Further, I failed to identify priority standards to assess. Instead, I mainly tested students’ knowledge of the plot of the play, which was far from a comprehensive assessment of student learning over the semester. While multiple choice was an effective method to assess plot knowledge, it wasn’t the type of evidence I should have been collecting in the first place. I would have been better served to use constructed-response questions to assess students’ skills in identifying standards such as theme, characterization, and conflict that I taught throughout the semester. And because I never established a clear purpose, I made it impossible to determine the validity even if I wanted to.
Begin planning for the final exam early. Ideally, this means before the school year even begins. By backwards mapping in this way, like that presented by Grant Wiggins and Jay Mctighe in their classic text Understanding by Design two decades ago, teachers can be more focused in their instruction, and they can be more intentional throughout the semester in preparing students for success on the final exam.
Next, determine a handful of priority standards to be assessed that well-represent essential learning expectations during the semester. This may be something like one standard per unit, for a total of around four standards to be assessed on the final exam. The small number is important so that adequate evidence can be collected in the limited time of the exam.
Then create assessment items that can produce strong evidence of student learning. More likely than not, this will require mostly––if not entirely–– constructed-response items. Whether it’s short answer or essay, these question types can often provide thorough evidence of student learning that can’t be collected from multiple choice. While creating these items, be sure to consider the type of evidence that you would expect at the mastery level.
Finally, consider the many unique circumstances occurring during final exams to ensure you can gather the type of evidence that you’re intending to collect. The multiple factors that may inhibit a teacher’s ability to collect or interpret quality evidence of student learning may include:
high student stress,
limited student endurance to complete long exams,
limited time for students to complete exams,
and/or limited time for teachers to grade exams.
Traditionally, the final exam has a significant impact on semester grades––often comprising 20% or more of report card grades. But when one considers that many of these assessments lack purpose and validity, the accuracy of the final exam grade (the extent to which it represents student learning of priority standards from the semester) may be highly questionable. As a consequence, the accuracy of the report card grade can also be questioned.
Then consider additional factors that may contribute to the inaccuracy of final exam grades, including well-intentioned ones like offering extra credit or allowing students to use notes or a “cheat sheet” when taking the exam. Or consider some of the difficult realities, such as the high pressure put on teachers to grade many exams in a short amount of time––often while hearing grade concerns from students and parents. All of these factors are reason for pause to contemplate grading practices on the final exam.
My Past Mistakes
Perhaps the biggest mistake I made on my Romeo and Juliet assessment was that I made a bad final exam worth such a large part of the report card grade. My worst exam of the entire year––one devoid of purpose and validity––was worth more than any other single student task of the year. My failure to question the rationale of assigning 20% of the semester grade to the final exam resulted in significant issues with the accuracy of my report card grades.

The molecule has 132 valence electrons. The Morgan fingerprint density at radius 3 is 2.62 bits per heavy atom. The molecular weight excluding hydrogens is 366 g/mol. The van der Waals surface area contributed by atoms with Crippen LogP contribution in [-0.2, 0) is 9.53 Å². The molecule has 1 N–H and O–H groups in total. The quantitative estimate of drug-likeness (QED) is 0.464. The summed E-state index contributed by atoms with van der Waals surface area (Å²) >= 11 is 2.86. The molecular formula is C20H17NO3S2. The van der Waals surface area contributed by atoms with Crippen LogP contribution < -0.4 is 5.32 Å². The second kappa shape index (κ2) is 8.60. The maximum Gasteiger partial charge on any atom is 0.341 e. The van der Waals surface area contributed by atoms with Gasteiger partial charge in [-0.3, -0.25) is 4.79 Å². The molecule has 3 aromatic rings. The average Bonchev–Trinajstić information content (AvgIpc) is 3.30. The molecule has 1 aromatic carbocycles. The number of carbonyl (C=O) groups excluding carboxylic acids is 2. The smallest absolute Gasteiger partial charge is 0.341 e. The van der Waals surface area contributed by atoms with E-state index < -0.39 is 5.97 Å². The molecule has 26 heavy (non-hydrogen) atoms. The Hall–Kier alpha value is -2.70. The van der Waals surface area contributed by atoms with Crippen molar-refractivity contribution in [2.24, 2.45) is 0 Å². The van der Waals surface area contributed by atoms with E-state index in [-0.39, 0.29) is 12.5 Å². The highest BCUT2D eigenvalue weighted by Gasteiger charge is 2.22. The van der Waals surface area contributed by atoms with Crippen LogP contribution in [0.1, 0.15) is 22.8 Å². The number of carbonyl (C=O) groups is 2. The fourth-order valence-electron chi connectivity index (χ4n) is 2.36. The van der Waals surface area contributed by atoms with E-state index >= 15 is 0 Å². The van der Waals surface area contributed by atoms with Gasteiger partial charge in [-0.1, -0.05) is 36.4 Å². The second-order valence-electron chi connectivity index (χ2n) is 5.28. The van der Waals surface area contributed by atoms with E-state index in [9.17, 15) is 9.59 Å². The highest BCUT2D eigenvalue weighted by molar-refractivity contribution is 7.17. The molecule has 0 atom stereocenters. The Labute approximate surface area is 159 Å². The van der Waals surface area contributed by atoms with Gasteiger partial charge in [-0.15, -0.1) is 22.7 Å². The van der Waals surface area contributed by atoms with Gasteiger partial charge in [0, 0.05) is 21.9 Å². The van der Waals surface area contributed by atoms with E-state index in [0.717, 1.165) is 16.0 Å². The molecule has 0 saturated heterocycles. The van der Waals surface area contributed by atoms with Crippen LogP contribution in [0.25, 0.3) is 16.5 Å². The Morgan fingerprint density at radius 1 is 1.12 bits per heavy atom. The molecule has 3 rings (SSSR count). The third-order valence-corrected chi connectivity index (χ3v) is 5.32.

Whenever possible, avoid using common or traditional final exam grading policies that fail to meet your pedagogical needs. Instead, ensure that your final exam grading practices align to the practices you’ve used throughout the year and also to the established purpose of your exam.
And the more valid and comprehensive your exam, the larger part of the report card grade it should be. After all, this is the most recent evidence that you have of student learning, and assuming it is valid, maximizing its part in the report card grade can also maximize the accuracy of this grade. Conversely, the less time you’ve had to create the final exam and the less confidence you have in its validity, the smaller part of students’ final grade it should be.
If you’re required to use a common grading policy that you feel lacks a pedagogically-sound purpose, try beginning conversations at your school about grading practices by questioning the rationale for such traditions. Consider reading and recommending grading reform texts such as Tom Schimmer’s Grading From the Inside Out or Joe Feldman’s Grading for Equity.
Because final exams often play such an important role in schools, it’s crucial that educators ensure that their assessments are of high quality. Doing so requires a significant time investment, ideally far in advance of the final exam event. By focusing their reflection and refinement on the areas of purpose, validity, and grading, teachers can produce a final exam that contributes to a positive culminating experience to the semester or school year.
And who knows, maybe this can even lead to a new tradition––one that everyone involved understands and embraces.
What type of purpose do you have for your final exam? What obstacles do you face in creating valid assessments? What grading practices do you use on your final? I’d love to hear from you.
Dr. Joshua Kunnath is a high school English teacher and department chair in California. He is the author of multiple education articles on topics of grading reform and literacy. He is also editor of the Journal of School Administration Research and Development. Follow him on Twitter @JoshKunnath or visit his website at JoshKunnath.com.